Selling our SaaS Startup: The apps we used to grow from $0 to Sale
So you have an idea for a new SaaS startup, now what? The process of taking an idea and growing it into a viable business involves many steps and important resources.
When my co-founder and I started our SaaS business, Nextup.ai, we were fortunate enough to tap into a network of other entrepreneurs for guidance. Now that our business has successfully sold, we want to pay that guidance forward.
We used many various tools and apps to make our software, website, marketing, sales, and other processes happen. Since our startup was focused around productivity, naturally we were always looking for the next technology that could make our lives easier.
What follows is our list of must-have apps and tools designed to help a SaaS startup get off the ground.
These apps make up our core stack of apps that we use everyday and in different purposes across the business.
Dropbox - records of all signed documents, policies, SOC reports and much more.
Google Workspace - for email, calendar, contacts and other communication tools use G-Suite.
Microsoft Office - self explanatory, you may eventually become an expert in “Track Changes.”
Slack - we extensively used Slack to communicate with our remote team.
Zapier - when data needed to move around and developers were busy, we used Zapier.
When creating our app we used a set of apps to help us track, manage and deliver software in our agile process.
Bitbucket - we store our code, run our branching process, etc here.
Coda - New solution for documenting new features prior to development.
Confluence - General use wiki for anything we wanted anyone on team to be able to access.
Jira - agile development, defect tracking, project planning and more.
We built our apps for our internal use cases first and extensively use our own apps in our process.
Deals+ we use Deals+ to track sales activity in Slack and notify our team when we win new customers.
Docs+ we extensively use Slack and use Docs+ to keep confluence updated with our decisions.
Helpdesk+ used for logging issues for customers, interacting with customers in shared channels and checking status.
Jira Integration+ our workhorse app for engineering to track work in Slack and keep our tickets accurate.
Meeting+ to shorten our scrums and increase our efficiency we use our meeting app with Slack.
Data flow diagram
This diagram shows some of the apps we used and how the data flows between our systems. In this case the apps have to do with aspects of our system where customer data can be found based on various rules.
As you can see, the stack of apps we used eventually became pretty extensive for a small startup like ours.
How we used Slack
Of all the apps we used, Slack was likely the most important for our business. Our team was fully remote, so transparency and open communication with our internal team and customers was paramount.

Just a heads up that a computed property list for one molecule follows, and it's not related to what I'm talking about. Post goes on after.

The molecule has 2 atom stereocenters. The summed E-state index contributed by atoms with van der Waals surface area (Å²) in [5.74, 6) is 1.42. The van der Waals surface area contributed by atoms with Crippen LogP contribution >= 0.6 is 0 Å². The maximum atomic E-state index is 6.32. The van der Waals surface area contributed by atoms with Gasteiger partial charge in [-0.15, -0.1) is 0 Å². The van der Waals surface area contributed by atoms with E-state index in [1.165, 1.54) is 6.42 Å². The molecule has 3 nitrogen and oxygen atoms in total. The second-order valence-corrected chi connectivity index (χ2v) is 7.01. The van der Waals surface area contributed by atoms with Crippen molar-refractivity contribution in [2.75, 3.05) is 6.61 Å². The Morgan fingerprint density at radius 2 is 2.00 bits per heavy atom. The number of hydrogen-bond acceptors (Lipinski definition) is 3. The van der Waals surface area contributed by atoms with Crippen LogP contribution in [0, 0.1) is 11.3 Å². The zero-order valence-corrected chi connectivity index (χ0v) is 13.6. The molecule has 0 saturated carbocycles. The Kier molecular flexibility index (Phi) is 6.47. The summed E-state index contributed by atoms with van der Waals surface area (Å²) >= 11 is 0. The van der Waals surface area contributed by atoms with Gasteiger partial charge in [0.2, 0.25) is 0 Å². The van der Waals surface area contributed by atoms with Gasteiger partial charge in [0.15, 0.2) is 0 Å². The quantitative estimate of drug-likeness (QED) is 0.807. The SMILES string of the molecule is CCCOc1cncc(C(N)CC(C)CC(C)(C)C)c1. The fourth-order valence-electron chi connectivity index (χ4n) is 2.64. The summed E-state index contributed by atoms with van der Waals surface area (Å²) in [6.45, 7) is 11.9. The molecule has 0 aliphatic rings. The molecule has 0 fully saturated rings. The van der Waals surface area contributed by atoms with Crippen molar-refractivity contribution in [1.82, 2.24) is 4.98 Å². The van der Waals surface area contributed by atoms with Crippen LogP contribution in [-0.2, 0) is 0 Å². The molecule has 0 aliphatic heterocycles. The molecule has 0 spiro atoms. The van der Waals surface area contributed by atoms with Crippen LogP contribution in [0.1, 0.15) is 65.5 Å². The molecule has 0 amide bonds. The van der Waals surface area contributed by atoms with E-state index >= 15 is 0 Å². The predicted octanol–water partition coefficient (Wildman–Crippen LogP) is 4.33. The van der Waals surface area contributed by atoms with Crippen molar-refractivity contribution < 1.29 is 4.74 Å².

We used Slack integrated with our key systems as our communication hub with the goal of having all communication visible and our workflow kept mostly in Slack.
Working with external customers
Transparency: billing channels, sign ups, etc
Working with partners: Atlassian, Slack, consulting companies
Using Slack sidebar and channel groupings to organize effectively
Early on in our company, we set a rule that all Slack communication was to take place in channels vs DMs. We wanted everyone relevant to a topic to have visibility to it in case they could add updates to keep work moving faster.
We organized our Slack sidebar with channel groupings based on a variety of indicators including:
Internal functions: In order to keep individual teams moving without distraction, we created channels specific for roles like marketing, dev, and sales. Relevant team members were added to each channel and all conversations took place openly there.
Major projects: Each of our big projects were given a dedicated channel as well. For example, in 2022 we revamped our website, so that project was given its own channel called “marketing website - webflow” where important updates, project status and idea sharing was housed.
Product performance: When someone signs up for a free trial for any of our products, our team is alerted in a channel specific to that product. The channel is configured to tell us if that person was able to connect to Jira and how many users they have. This helps our sales team identify key information for follow up and gives everyone visibility into how each product is performing.
External customers: One of our main ethos as a company is to provide stellar customer support. That’s why we set up a dedicated support channel in Slack for each of our enterprise customers. There they can ask questions, log bugs or suggest new features. One of our team members typically responds in channel within minutes or we “swarm” the request with multiple team members jumping in.
Partners, consultants and vendors: We also bring our communication with our partners, like Atlassian and Slack, into channels as much as possible. Any outside consultants or contractors we work with is communicated to in Slack as well.
Overall, Slack proved crucial for growing our business as it helped us collaborate internally and provide excellent service to our customers.
What we learned
Identifying and using the right tools can be the difference between a thriving startup and a failing one. When you’re working with a small team, cutting corners and letting technology do the work for you is crucial.
Bottom line: if there’s a shortcut or easier way to do something, it’s worth the investment!
Learn more about our startup journey in the other posts in our series about selling our SaaS startup.